Do “The Least of These” Matter to Jesus Even Today?

Here’s a blogpost lifted by permission from another blog.

the least of all

I continue to question where poverty sits on the priority list in western culture. Rather than make the impoverished a priority, they are a scab to us and we do nothing about it. Life is sad.

It is easy to sit in my heated home with three fattening meals a day (often more than that,) and say that people chose to be like that. I do not agree with that idea but I have heard it many times from people around me.

The sin of blaming people for their situation is awful, but what about the sin of avoidance. People can just pretend it isn’t there and maybe poverty will go away, ignore it and it disappears… Well it doesn’t disappear does it?

The American Church has some of the nicest real estate available but people are sleeping in the streets and sidewalks outside these buildings. What would Christ say if He were walking on earth? We probably would not even let Christ sit with us.

This is truly an epidemic. Not only do we have this problem with forgetting the poor and homeless. Now mainstream Christianity wants to tell me that I am supposed to vote for people that cut spending on the poor. As a good American Christian I am supposed to vote for tax cuts for wealth earners and vote to quit helping those that are less fortunate.

How did the “moral majority” pull the wool over our eyes? I thought the last election was about moral values. Do not get me wrong, I value life in ALL respects and cannot condone the human decision to take life in any form. But how is it moral to cut programs like Head Start? Here’s news for all the conservative voters, living in their suburbs: these programs make a difference, and society needs them to function.

Christ calls us to do “unto the least of these” for a reason.

For those with a different religious perspective: Social programs are an investment in the future. In a free market we thrive on having working people adding to our economy. A child that was abused by ignorant parents is much more likely to spend time in jail and/or the courts (costing taxpayers much more money.) Why eliminate programs that are designed to help prevent those outcomes?

    Admin note: Here are three relevant quotes from highly reputable sources (one from theologian Forsyth, two from economist Galbraith the son of economist and diplomat Galbraith):

  • Societies that are more egalitarian find themselves willing and able to make consistently larger investments in education, training, infrastructure, research, and other public goods. -James K Galbraith
  • A high degree of inequality causes the comfortable to disavow the needy. -James K Galbraith
  • …. experts on the moral problems created by the economic life. Let the church discover such men and she will be well on the way to fulfilling her role of being a moral guide to society. -Peter Taylor Forsyth


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  • Evidently the previous responses come from genuinely good folks, Christians, who care about those less fortunate than themselves.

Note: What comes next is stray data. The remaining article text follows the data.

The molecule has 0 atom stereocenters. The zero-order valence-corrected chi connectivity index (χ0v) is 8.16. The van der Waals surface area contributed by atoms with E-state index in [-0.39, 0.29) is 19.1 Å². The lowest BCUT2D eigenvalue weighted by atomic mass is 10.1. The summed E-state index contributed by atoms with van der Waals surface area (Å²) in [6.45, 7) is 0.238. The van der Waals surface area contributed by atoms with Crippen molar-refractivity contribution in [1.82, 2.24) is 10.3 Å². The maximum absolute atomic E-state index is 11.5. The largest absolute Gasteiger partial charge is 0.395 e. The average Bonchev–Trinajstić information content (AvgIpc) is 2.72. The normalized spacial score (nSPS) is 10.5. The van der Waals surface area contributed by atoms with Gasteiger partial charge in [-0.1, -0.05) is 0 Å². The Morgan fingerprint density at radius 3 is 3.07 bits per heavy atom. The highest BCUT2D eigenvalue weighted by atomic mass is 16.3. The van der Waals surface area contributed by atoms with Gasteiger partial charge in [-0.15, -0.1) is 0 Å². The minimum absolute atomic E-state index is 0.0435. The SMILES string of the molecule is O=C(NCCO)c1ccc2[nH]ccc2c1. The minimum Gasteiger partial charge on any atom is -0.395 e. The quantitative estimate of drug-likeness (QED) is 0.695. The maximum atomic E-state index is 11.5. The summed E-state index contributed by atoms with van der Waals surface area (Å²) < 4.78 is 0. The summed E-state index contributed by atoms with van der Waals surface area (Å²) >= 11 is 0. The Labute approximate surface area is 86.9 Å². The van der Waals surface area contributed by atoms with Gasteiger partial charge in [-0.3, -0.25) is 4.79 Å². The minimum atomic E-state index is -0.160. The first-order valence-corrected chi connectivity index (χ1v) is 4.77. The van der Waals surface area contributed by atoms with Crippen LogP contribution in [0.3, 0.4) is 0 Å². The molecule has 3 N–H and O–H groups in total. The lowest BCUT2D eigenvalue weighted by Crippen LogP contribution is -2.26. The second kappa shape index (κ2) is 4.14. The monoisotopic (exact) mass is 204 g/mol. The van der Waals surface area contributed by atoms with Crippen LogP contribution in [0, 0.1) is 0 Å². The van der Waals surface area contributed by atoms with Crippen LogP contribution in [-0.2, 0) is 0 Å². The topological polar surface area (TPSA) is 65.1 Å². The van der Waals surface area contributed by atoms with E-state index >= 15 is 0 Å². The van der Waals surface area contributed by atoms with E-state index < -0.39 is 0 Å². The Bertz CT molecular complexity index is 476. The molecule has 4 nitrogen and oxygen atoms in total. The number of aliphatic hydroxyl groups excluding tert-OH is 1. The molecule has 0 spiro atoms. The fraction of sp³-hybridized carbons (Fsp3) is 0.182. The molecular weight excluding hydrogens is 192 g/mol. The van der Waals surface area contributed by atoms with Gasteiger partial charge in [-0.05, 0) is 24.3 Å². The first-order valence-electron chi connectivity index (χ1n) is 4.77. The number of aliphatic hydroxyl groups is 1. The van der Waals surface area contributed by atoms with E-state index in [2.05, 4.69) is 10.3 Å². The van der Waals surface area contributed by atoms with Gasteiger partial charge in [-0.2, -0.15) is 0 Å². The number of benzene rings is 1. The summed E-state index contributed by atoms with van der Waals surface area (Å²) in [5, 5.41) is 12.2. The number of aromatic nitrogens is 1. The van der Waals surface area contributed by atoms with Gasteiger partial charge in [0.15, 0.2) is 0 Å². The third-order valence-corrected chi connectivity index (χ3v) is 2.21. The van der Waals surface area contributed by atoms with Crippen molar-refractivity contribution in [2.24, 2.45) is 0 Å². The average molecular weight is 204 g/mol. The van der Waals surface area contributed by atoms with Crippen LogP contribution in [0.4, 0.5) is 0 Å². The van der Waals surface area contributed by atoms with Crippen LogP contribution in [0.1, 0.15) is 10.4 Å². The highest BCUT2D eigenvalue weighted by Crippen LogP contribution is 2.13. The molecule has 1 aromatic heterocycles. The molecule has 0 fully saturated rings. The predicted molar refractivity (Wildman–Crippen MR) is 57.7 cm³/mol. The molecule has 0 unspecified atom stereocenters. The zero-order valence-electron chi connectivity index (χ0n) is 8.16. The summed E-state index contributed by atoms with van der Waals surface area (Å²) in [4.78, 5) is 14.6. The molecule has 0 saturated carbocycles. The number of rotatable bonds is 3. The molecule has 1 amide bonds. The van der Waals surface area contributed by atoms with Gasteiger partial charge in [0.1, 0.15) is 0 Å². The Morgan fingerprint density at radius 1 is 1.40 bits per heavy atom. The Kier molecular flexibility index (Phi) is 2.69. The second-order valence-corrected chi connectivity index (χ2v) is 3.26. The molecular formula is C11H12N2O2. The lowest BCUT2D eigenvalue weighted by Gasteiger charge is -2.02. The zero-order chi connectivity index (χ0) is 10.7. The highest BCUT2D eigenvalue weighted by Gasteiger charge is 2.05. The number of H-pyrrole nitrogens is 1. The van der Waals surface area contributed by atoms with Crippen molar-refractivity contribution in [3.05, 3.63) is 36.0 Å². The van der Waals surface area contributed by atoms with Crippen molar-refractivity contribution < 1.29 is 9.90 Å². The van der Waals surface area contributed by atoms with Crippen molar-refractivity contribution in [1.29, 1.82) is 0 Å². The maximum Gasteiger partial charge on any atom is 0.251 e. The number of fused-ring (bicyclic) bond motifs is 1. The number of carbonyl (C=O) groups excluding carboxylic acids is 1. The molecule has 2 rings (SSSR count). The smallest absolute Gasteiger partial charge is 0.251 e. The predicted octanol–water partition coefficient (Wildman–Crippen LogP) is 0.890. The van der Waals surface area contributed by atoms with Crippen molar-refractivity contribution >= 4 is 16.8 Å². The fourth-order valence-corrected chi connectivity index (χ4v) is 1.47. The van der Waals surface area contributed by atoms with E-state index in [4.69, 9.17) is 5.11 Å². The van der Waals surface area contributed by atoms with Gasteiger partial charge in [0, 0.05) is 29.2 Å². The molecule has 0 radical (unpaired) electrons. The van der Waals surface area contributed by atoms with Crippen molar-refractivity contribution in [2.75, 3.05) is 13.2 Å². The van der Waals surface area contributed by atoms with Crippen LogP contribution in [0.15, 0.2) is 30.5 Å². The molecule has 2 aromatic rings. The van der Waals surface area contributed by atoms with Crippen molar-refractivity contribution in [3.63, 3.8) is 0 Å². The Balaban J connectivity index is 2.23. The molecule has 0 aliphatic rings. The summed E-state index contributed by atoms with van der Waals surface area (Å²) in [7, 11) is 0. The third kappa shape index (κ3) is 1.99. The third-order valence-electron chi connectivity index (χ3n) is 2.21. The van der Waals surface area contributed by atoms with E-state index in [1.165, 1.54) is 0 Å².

I do think it is fruitful to ask oneself from time to time, “What would Jesus have done?”

    In this case, would He approve of those who profit handsomely from the suffering of others in the name of quality and efficiency, when their product demonstrably fails on both scores? In other words, would He endorse $20M annual CEO salaries and handsome profits to the shareholders of companies whose explicit objective is to deny care to those in need. I think not!

    I think Jesus would drive these profiteers from the health-care temple!

  • I think we need to be careful here. You are equating government programs to the ministry of believers either individually or corporately. A better context would be to direct your message to the church and ask them what they are doing for the least amongst us. Government programs are far from perfect. They can trap people in a cycle of dependency and give people a false impression that things come free. I am not saying these programs cannot do good, for they certainly can. But we really need to keep Christ’s message in context.

  • The thing is that we are looking at the situation from our own perspective. The fact of the matter is that many of the individuals and families that are in poverty are there for a reason. Not all, but many of these people are lazy. In the Word, it says that a lazy man will come to poverty. Don’t get me wrong, there are people that need help. There are others that are in their situation because of foolish choices.

  • It could be that those in power are forgetting what the Master taught..but there are many good people doing remarkable good in this country. I don’t bother looking to the is useless…they are bought and wallow in their corruption.

    I simply do as much good as I can to as many as I can..

  • Hi!

    I don’t think Christ’s priorities have changed at all since He walked the Earth. What we do with “The least of these…” will be judged. Many Christians today want to use Christ’s name to further THEIR OWN causes, while thinking that somehow Christ will be brought around to their way of thinking. How arrogant! He is the same yesterday, today, and forever.

    When we get all caught up in these other causes and turn our backs on “The least of these…” we forget that He knows our hearts and our motivations. There will be NO excuse for not following His teachings. No matter how zealous or passionate we are about what we are involved in, if it does not address the needs of “The least of these…” it is for nothing.
    There will be NO excuse!

    God Bless,